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Comics/Graphic Novels

Profiles in Supervillainy: Mad Mod

What is a superhero without a supervillain? Not much. Some supervillains, however, are worth a lot more than others. I have therefore decided to spotlight some lesser-known villains. Are they underrated gems or irredeemable losers who deserve to be forgotten? You decide! Today’s subject: Mad Mod!

Origins

You want a tour of the ’60s in one comic? Try Teen Titans #7. This baby’s got it all: our heroes saluting a giant picture of John Kennedy, a teen idol named Holley Hip, and a long-haired British fashion designer-turned-smuggler known only as the Mad Mod. Far out!

From Teen Titans #7. While skydiving, the Mad Mod lassos a free-falling Wonder Girl and Robin. He discards Robin's utility belt and the evidence against him it contains.

The Mad Mod just so happens to be Holley Hip’s tailor. He appears to be quite a successful designer, so I’m not sure why he risked it all by smuggling valuable jewels and chemicals from country to country by hiding them in Hip’s outfits. Simple greed, I suppose. Mod himself has no powers, except his ability to quick-change into whatever outfit he feels is appropriate for the challenge at hand.

(Apparently, he thinks a purple suit, yellow tie, and giant glasses are appropriate skydiving wear. I respect that. And he has a robot shark that he rides like a jet ski, which I also respect.)

The Titans defeat him after Mod, desperate to get a contraband-soaked suit off of Holley Hip, decides to attack in the middle of a concert. Why he couldn’t have waited for a quieter moment, I don’t know. Maybe use a little more gray matter and a little less fab next time, ducky.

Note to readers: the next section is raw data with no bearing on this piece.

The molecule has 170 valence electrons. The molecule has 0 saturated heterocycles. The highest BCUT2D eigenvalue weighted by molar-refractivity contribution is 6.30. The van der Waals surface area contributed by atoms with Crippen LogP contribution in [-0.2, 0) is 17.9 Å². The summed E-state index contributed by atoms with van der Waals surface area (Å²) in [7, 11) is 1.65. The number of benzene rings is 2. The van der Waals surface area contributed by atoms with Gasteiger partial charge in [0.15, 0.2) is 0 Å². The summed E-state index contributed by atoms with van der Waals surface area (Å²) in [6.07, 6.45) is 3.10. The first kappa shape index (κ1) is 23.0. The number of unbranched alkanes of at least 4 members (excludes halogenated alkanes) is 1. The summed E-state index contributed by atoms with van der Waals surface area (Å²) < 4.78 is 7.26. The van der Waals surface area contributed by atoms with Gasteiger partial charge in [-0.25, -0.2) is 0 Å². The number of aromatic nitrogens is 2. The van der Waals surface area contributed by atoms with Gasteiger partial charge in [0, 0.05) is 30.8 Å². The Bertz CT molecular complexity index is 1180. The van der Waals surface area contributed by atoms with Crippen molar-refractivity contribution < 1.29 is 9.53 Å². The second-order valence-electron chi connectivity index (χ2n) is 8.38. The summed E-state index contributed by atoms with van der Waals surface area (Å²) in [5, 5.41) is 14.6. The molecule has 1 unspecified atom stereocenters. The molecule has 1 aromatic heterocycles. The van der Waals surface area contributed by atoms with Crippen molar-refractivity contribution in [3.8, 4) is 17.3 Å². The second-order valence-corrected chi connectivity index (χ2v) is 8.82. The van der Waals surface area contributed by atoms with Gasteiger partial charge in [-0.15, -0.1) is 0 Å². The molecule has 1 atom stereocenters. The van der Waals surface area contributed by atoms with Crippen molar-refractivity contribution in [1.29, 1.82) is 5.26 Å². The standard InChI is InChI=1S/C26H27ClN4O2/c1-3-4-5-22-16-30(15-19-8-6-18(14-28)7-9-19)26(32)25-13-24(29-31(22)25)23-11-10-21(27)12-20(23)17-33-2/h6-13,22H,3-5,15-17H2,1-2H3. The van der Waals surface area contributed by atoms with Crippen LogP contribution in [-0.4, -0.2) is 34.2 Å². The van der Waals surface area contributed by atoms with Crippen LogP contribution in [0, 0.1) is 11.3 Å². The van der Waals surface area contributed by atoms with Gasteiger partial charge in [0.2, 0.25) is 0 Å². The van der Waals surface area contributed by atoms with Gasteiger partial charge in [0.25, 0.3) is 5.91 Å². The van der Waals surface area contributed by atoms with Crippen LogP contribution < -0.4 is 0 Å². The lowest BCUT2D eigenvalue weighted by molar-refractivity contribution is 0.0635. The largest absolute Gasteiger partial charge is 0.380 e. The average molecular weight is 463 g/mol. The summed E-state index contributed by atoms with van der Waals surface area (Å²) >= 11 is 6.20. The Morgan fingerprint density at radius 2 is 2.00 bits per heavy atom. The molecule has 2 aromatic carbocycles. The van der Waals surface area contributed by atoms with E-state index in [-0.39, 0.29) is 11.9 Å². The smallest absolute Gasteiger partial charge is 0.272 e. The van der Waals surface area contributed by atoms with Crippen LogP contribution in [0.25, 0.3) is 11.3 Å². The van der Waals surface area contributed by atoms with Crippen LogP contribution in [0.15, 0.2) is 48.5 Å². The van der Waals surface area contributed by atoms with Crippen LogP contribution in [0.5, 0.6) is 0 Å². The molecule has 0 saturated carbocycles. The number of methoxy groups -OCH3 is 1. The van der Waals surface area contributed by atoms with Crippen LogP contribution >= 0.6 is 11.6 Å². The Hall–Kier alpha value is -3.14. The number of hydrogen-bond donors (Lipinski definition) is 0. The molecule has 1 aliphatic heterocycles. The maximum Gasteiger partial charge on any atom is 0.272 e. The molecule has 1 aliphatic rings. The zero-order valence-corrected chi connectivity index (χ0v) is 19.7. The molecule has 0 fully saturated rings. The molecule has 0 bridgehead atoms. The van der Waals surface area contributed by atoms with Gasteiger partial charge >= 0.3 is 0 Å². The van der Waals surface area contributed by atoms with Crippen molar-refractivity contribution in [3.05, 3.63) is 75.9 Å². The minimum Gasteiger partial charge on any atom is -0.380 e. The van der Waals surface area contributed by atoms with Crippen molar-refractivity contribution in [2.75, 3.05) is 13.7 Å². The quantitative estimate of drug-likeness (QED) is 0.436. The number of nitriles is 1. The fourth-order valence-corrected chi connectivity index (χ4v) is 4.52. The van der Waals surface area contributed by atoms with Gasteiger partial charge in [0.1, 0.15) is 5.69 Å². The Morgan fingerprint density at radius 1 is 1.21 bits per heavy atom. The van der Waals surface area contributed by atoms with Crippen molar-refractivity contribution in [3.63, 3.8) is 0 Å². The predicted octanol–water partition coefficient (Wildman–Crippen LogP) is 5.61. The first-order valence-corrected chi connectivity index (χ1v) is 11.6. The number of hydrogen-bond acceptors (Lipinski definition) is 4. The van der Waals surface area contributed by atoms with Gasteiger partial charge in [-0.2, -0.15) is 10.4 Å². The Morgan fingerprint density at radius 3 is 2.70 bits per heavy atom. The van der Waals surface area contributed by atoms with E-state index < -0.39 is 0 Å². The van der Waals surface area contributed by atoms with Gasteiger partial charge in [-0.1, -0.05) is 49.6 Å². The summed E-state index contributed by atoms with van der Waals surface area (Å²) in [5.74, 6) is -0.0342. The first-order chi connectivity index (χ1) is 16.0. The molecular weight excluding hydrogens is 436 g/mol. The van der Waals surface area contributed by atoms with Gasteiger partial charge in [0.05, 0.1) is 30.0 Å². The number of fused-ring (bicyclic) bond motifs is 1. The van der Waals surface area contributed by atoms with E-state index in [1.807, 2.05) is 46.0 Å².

Notable Appearances

Despite being the most ’60s villain of them all, the Mad Mod only made one more appearance during that decade (and it’s pretty limp, honestly). He reappeared in 1996 to menace a new group of Titans…though when I say “menace,” I mean “dress and be weirdly protective of.”

Teen Titans #3

After his last ’60s appearance, the Mad Mod did jail time and, upon release, was offered employment by our old buddy (?) Loren Jupiter, a creepy rich dude with a habit of using his money to collect teenagers to do whatever he wants. Jupiter, having identified a new bunch of vulnerable teens to exploit, brings Mad Mod in as a general assistant/tag-along.

Mod also designs the new team’s costumes. They are terrible, but this is the ’90s, so it’s not entirely his fault. It’s also in this issue that we learn he has a real name: Neil Richards. I’m disappointed it’s not something comically British.

From Teen Titans #3. Toni Monetti fawns over Neil "Mad Mod" Richards. Richards offers to make costumes for the new team of Titans.

I should also point out that Richards seems considerably more concerned about the Titans’ safety than Jupiter does. In the next issue, when the training room goes haywire, Richards insists that Jupiter stop the training, but Jupiter wants to see how they handle things. The kids blow out a wall and nearly fall to their deaths. It’s a fine state of affairs when the man with the robot shark is the one with the morals.

Teen Titans #12

Richards barely appears in this comic, but I put it under “notable appearances” because it marks the first and only time that the original Titans — the ones he tried to murder back in the day — encountered a post-reform Mad Mod. By this point, the new Titans were missing and Loren Jupiter had been kidnapped — by his own son Jarrod, it turns out, who was mad that his father made time for the Titans but never for him. Who could have guessed that the rich weirdo was a bad father?